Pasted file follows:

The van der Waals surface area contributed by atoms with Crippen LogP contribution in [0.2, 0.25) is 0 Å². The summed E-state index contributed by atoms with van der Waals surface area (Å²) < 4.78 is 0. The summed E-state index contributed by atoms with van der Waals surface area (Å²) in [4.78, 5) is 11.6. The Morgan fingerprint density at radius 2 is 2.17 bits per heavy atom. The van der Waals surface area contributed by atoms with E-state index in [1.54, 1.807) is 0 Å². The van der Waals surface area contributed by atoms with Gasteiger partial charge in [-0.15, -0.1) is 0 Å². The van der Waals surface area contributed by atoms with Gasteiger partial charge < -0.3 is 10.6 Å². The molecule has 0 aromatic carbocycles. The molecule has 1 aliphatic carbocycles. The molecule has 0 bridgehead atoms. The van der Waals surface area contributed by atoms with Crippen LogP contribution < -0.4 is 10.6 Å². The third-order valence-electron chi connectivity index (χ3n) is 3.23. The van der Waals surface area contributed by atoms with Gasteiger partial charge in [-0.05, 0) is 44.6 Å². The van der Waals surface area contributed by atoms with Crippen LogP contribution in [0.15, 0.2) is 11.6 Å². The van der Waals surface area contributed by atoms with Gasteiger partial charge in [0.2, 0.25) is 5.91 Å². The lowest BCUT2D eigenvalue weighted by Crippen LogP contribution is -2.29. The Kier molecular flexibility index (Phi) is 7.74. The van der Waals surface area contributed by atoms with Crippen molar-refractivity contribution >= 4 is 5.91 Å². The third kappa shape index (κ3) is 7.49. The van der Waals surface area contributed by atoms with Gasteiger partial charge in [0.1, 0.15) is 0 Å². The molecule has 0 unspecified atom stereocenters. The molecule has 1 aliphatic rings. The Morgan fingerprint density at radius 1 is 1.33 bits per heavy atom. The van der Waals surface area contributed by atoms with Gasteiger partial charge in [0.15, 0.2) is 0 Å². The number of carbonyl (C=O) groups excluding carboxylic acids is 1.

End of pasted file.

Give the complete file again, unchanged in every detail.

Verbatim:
The van der Waals surface area contributed by atoms with Crippen LogP contribution in [0.2, 0.25) is 0 Å². The summed E-state index contributed by atoms with van der Waals surface area (Å²) < 4.78 is 0. The summed E-state index contributed by atoms with van der Waals surface area (Å²) in [4.78, 5) is 11.6. The Morgan fingerprint density at radius 2 is 2.17 bits per heavy atom. The van der Waals surface area contributed by atoms with E-state index in [1.54, 1.807) is 0 Å². The van der Waals surface area contributed by atoms with Gasteiger partial charge in [-0.15, -0.1) is 0 Å². The van der Waals surface area contributed by atoms with Gasteiger partial charge < -0.3 is 10.6 Å². The molecule has 0 aromatic carbocycles. The molecule has 1 aliphatic carbocycles. The molecule has 0 bridgehead atoms. The van der Waals surface area contributed by atoms with Crippen LogP contribution < -0.4 is 10.6 Å². The third-order valence-electron chi connectivity index (χ3n) is 3.23. The van der Waals surface area contributed by atoms with Gasteiger partial charge in [-0.05, 0) is 44.6 Å². The van der Waals surface area contributed by atoms with Crippen LogP contribution in [0.15, 0.2) is 11.6 Å². The van der Waals surface area contributed by atoms with Gasteiger partial charge in [0.2, 0.25) is 5.91 Å². The lowest BCUT2D eigenvalue weighted by Crippen LogP contribution is -2.29. The Kier molecular flexibility index (Phi) is 7.74. The van der Waals surface area contributed by atoms with Crippen molar-refractivity contribution >= 4 is 5.91 Å². The third kappa shape index (κ3) is 7.49. The van der Waals surface area contributed by atoms with Gasteiger partial charge in [0.1, 0.15) is 0 Å². The molecule has 0 unspecified atom stereocenters. The molecule has 1 aliphatic rings. The Morgan fingerprint density at radius 1 is 1.33 bits per heavy atom. The van der Waals surface area contributed by atoms with Gasteiger partial charge in [0.15, 0.2) is 0 Å². The number of carbonyl (C=O) groups excluding carboxylic acids is 1.